(405) America, and Germany. Private corporations are almost taxed out of existence, and tend therefore to pass into the hands of the state. The whole spirit of the civilization is to multiply direction and control, for the Frenchman is inherently averse to taking responsibility. Immense complexity of business methods and multiplication of the personnel in all undertakings result, and in turn make individual management impossible, and with this, successful adaptation to new conditions, rapid and effective transaction of business, and economical procedure. The necessary failure under these circumstances forces business enterprises to look for continually increasing state aid, until the natural conclusion would be the absorption of all in the hands of the collectivity, as the railroads have already been absorbed. Thus Latin society is the natural soil out of which socialism springs, while, on the other hand, the inevitable weakness, the loosening of all the cords of energetic activity, the rooting out of all initiative and progress, which the author is convinced must result from the inauguration of any socialistic state, may be illustrated, in embryo at least, in the present French conditions. The book is a reciprocal criticism of France and socialism. The criticism of socialism is not in any sense novel, and is sufficiently indicated above. The illustration from present French conditions is interesting, but if it is possible to judge the accuracy of his generalizations of the French situation from his statement of that in America, large deductions must be made. As a picture, however, of the weak side of French character the drawing is effective and striking. As an indication of the repression of individual initiative and the control that the socialistic programist calls for, the illustration from French conditions is most instructive.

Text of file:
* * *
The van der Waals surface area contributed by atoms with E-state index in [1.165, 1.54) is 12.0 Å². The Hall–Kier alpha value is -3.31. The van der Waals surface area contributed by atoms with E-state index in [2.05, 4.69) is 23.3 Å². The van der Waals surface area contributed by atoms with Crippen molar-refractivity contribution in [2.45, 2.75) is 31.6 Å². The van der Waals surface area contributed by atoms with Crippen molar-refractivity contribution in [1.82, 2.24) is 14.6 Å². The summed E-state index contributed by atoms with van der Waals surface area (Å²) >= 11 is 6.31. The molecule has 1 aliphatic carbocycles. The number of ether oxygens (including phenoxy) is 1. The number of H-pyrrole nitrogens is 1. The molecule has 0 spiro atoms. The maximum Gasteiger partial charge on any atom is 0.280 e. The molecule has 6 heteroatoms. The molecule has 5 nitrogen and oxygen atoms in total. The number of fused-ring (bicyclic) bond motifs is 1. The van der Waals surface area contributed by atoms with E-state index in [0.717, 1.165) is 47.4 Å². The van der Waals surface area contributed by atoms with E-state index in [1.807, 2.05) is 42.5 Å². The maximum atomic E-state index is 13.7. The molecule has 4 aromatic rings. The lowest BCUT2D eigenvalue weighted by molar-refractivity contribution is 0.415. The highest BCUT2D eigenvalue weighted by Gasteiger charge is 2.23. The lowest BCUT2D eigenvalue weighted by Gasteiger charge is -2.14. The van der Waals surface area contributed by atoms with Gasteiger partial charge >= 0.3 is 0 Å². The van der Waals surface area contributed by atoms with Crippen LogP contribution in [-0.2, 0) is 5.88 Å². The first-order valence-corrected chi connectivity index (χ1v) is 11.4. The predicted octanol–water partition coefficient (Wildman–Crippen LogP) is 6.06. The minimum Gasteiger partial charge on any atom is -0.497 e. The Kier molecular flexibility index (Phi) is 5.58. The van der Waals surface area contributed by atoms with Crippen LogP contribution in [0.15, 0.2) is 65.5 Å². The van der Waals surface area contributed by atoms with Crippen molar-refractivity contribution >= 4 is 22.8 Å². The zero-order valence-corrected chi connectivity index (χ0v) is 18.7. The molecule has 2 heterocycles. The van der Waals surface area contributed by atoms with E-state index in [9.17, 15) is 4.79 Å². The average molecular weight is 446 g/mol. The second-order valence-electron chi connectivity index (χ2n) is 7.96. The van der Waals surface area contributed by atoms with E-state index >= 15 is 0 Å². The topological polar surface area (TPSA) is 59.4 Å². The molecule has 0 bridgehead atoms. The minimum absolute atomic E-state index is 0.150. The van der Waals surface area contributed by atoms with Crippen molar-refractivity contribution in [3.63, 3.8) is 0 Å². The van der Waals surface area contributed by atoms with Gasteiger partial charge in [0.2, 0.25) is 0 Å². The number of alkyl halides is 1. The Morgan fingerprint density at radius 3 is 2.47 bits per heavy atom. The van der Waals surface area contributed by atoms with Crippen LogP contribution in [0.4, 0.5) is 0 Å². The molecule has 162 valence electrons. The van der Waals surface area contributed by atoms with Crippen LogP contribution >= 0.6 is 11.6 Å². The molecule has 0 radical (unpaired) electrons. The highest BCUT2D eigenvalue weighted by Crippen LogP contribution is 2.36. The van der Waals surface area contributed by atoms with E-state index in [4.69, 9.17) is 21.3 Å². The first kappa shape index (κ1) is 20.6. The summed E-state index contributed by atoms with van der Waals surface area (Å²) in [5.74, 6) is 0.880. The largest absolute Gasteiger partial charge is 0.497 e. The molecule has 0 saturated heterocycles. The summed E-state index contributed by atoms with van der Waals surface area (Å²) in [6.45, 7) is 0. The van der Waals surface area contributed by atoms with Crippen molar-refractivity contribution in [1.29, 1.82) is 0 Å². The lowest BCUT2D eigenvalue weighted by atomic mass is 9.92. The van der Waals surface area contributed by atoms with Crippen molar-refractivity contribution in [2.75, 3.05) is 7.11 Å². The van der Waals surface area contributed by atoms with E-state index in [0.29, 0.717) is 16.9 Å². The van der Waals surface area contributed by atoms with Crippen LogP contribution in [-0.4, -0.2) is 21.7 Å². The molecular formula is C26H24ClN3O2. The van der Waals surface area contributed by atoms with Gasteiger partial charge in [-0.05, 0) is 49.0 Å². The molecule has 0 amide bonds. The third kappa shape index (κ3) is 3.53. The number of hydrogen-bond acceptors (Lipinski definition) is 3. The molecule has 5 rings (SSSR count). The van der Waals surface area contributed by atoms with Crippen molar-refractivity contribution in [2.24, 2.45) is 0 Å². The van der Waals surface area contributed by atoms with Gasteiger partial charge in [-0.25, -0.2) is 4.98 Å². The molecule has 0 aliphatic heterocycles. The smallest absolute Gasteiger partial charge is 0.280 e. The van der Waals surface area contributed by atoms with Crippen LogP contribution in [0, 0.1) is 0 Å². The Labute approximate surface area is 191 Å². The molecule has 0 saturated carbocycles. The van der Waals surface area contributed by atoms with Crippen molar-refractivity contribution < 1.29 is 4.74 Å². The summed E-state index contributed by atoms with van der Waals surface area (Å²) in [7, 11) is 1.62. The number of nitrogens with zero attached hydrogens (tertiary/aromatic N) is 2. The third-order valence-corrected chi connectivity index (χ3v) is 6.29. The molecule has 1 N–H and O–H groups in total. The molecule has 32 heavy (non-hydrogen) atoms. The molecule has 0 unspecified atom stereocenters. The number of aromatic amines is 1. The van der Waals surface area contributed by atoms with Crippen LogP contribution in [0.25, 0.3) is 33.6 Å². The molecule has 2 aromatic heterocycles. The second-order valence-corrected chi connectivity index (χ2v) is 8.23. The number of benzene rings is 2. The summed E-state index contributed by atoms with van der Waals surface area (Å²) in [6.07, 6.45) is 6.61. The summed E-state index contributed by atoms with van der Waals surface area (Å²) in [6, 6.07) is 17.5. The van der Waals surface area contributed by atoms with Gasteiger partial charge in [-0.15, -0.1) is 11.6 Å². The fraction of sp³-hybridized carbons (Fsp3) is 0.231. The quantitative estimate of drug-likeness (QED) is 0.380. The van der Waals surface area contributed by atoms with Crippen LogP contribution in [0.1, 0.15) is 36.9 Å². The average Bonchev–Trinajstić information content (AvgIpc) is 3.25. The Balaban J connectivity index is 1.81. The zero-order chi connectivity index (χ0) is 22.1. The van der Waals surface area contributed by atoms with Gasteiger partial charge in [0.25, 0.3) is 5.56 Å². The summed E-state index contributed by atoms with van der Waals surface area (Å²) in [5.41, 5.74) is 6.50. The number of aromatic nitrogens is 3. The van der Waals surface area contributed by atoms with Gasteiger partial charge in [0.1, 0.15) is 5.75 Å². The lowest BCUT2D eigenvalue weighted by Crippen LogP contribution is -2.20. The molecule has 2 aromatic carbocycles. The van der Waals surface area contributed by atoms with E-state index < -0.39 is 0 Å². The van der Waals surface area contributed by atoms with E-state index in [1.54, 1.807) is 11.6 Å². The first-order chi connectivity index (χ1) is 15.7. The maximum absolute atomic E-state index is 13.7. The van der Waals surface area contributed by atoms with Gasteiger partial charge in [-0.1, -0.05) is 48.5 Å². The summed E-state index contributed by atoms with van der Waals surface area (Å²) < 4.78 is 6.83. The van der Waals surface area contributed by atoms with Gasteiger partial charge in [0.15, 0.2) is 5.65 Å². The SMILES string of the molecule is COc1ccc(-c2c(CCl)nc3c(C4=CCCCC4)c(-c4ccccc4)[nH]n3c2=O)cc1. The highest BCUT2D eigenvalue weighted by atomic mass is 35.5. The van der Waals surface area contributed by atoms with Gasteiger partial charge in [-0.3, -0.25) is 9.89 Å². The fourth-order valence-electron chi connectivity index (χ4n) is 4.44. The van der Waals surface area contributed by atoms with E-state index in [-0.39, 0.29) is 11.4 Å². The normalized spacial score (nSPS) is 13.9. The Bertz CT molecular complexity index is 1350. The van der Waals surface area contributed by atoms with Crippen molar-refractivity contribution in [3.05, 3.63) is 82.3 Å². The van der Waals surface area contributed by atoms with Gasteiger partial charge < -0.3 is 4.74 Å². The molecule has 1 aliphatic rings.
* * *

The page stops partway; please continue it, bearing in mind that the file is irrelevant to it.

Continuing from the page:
But the programists represent but one phase of socialistic theory, and one which, as M. Le Bon recognizes, is passing in Germany and has quite passed among that brilliant coterie, the Fabian Society, in England. The socialists are becoming opportunists. They are losing confidence in any delineation of the future condition of society -- any "vision given in the mount" -- and are coming to clearer consciousness of the force that lies behind socialism; and with this consciousness come heightened insight into many conditions of modern times and better standpoints from which to criticise such movements as the organization of labor. For example, it is socialistic thought and thinking that opens the minds of the laborers to the fact that the wage and working-day are the result of all the forces and conditions out of which the fabric of civilization springs, and cannot be the simple dictum of employers and